PG: Uh-huh. Uh-huh. So you must have felt that you were doing something good for the community when you were--?
MB: I, I just feel like basketball was really good for the little town of Claremont.
PG: Um-hum. Um-hum.
MB: But, you know, it seems that they are really doing good. They had a centennial or something last weekend here.
PG: Um-hum. I saw the little banners and such.
MB: And so, I think they're working together and getting history up, and, and making a town out of it. They had a book, The Little Town that Could.
PG: Um-hum.
MB: And I bought one of the books, and I, I bought my brother-in-law one. Been about two or three weeks ago. And its got the basketball team's picture in it.
PG: Oh, it does?
MB: Well, I believe it's got two basketball team pictures in it.
PG: Um-hum.
MB: And it's got several things that brought back a lot of memories to me.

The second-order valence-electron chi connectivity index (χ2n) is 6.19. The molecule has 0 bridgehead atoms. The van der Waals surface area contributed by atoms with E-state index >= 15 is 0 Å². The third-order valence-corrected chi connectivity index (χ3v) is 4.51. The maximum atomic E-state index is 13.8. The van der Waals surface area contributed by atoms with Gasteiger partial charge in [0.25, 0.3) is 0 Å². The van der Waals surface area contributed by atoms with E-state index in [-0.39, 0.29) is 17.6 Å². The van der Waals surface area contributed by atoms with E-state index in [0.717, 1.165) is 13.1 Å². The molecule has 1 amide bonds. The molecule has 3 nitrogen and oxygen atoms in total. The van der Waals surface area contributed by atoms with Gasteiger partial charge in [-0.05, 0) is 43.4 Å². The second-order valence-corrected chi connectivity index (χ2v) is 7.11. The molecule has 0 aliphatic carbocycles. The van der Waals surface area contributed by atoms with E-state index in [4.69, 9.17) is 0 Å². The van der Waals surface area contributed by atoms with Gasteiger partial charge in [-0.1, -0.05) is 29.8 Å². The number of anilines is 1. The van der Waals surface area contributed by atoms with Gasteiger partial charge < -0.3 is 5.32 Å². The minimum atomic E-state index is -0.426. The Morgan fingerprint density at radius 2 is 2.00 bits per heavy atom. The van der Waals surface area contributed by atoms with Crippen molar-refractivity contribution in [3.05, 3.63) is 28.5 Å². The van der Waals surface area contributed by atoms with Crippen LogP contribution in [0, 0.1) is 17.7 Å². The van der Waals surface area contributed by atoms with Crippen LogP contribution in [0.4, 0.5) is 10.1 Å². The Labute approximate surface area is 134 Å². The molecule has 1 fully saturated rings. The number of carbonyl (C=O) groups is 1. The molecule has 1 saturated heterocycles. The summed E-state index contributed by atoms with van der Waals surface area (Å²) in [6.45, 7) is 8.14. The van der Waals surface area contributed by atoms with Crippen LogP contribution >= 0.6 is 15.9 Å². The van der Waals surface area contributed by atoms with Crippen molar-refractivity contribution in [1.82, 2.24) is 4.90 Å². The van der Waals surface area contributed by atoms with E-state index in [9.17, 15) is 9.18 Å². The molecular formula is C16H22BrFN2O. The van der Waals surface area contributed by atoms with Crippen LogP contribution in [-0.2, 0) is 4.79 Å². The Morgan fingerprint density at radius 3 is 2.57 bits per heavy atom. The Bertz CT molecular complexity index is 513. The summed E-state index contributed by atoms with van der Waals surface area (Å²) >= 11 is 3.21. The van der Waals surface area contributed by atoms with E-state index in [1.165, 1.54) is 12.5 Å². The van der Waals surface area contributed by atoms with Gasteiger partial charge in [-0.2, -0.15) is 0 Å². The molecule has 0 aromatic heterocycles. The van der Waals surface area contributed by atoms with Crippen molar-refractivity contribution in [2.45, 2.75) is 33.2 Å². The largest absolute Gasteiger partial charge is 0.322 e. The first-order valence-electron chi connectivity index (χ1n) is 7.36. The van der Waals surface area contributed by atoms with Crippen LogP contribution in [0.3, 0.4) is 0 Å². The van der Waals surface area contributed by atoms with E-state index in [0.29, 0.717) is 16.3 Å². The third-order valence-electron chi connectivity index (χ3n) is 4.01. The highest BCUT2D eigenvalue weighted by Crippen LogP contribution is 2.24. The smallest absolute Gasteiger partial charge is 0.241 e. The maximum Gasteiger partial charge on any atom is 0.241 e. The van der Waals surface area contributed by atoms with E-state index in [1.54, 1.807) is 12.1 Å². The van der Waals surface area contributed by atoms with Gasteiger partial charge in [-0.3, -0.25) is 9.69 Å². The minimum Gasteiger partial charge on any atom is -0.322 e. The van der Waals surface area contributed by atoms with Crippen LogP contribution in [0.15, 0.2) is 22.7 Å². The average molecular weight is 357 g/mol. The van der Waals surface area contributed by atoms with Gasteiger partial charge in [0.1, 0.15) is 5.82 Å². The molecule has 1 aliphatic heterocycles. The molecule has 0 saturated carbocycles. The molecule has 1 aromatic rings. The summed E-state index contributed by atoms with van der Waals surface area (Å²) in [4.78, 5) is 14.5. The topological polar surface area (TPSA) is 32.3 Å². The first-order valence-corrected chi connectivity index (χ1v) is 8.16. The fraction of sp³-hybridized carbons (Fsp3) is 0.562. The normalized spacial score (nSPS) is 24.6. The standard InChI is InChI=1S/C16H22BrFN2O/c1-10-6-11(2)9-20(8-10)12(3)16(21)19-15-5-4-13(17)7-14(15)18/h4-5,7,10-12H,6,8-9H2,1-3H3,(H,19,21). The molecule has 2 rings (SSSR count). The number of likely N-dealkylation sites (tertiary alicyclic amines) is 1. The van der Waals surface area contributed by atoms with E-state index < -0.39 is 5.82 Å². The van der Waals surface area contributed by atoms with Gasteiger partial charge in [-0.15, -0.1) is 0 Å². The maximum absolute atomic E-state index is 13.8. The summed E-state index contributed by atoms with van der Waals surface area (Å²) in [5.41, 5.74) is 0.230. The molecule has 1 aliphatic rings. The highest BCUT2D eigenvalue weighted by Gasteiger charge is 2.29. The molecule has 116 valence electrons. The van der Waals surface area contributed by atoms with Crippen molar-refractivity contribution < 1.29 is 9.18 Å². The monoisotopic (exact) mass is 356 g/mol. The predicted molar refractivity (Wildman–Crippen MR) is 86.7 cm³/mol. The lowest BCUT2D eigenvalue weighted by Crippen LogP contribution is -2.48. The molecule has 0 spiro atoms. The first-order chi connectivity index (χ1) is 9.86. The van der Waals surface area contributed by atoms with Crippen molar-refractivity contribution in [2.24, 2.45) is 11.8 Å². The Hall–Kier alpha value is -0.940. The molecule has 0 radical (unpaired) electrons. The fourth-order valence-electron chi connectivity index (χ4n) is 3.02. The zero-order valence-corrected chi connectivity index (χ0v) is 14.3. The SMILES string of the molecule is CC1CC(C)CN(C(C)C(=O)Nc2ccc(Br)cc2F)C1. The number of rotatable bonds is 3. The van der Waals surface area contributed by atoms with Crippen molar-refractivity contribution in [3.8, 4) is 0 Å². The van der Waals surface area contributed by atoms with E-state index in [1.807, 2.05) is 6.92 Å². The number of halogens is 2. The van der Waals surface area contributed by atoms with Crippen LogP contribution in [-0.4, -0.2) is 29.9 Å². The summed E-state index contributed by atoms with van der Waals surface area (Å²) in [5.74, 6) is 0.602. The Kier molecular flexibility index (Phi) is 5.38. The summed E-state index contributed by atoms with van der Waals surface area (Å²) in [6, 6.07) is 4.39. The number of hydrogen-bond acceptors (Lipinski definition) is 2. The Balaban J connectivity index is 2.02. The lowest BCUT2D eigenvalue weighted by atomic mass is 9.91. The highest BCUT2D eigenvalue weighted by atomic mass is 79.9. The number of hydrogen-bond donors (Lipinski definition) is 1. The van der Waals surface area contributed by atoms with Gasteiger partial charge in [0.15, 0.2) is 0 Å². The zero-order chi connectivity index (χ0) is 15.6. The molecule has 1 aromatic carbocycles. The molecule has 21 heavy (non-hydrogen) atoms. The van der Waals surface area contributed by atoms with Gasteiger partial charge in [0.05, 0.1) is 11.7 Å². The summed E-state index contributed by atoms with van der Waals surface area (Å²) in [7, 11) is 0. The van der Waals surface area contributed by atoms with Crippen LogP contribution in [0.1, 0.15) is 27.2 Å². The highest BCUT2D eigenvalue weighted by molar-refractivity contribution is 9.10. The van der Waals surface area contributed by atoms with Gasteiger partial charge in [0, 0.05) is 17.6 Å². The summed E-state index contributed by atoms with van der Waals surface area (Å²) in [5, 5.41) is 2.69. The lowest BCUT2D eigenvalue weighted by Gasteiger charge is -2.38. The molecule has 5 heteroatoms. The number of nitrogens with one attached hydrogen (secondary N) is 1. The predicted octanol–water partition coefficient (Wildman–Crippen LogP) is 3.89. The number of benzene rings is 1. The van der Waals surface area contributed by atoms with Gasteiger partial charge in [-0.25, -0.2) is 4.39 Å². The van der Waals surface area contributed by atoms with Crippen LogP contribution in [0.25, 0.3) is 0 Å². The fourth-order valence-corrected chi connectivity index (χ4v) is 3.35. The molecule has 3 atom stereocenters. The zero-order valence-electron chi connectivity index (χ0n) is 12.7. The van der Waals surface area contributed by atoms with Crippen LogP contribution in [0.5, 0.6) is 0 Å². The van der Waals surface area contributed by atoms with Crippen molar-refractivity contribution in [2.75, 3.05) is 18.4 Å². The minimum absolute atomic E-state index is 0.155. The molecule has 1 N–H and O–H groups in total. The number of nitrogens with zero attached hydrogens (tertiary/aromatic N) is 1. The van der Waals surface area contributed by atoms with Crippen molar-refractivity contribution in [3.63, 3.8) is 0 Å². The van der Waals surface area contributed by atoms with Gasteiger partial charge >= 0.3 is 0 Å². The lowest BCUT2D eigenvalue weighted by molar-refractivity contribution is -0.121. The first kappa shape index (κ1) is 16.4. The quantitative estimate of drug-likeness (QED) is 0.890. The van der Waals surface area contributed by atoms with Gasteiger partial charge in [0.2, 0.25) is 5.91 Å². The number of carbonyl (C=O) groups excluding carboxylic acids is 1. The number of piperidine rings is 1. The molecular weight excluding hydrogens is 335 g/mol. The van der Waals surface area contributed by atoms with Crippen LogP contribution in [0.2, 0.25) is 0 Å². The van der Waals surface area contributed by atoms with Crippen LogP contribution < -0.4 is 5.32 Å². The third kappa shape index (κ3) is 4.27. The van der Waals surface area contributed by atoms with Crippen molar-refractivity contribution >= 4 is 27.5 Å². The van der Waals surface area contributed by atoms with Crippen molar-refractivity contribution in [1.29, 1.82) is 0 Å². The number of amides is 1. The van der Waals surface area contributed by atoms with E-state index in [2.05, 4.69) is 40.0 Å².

PG: Um-hum.
MB: In the book. It has--. My daddy used to run a grocery store.
PG: Um-hum.
MB: Right across from the first stop light you come to. And it had a picture of it, and it had my brother with it because he took it over to my daddy stopped. But the town is really building up and, and more than what it was when I was small.
PG: Um-hum. Um-hum. I guess back then the basketball was mostly what people knew about Claremont.
MB: Yeah. And it, right now I can walk downtown and I, at least eight out of ten people say, "You're the one who played ball."
PG: Really?
MB: You know, this many years, aw, fifty-some years ago. And say, "You're the one that played ball."
PG: They still remember that. Would people come to see you play at Hanes? Would people come from here?
MB: Um-hum.
PG: To see the Hanes' games?
MB: Mostly my family. But when we, we, we played at community center in Hickory, and a whole lot of people from Claremont come to it. We had a school, we put on a training session or--. Anyway, it was a ball team the first year I was up here.
PG: Um-hum.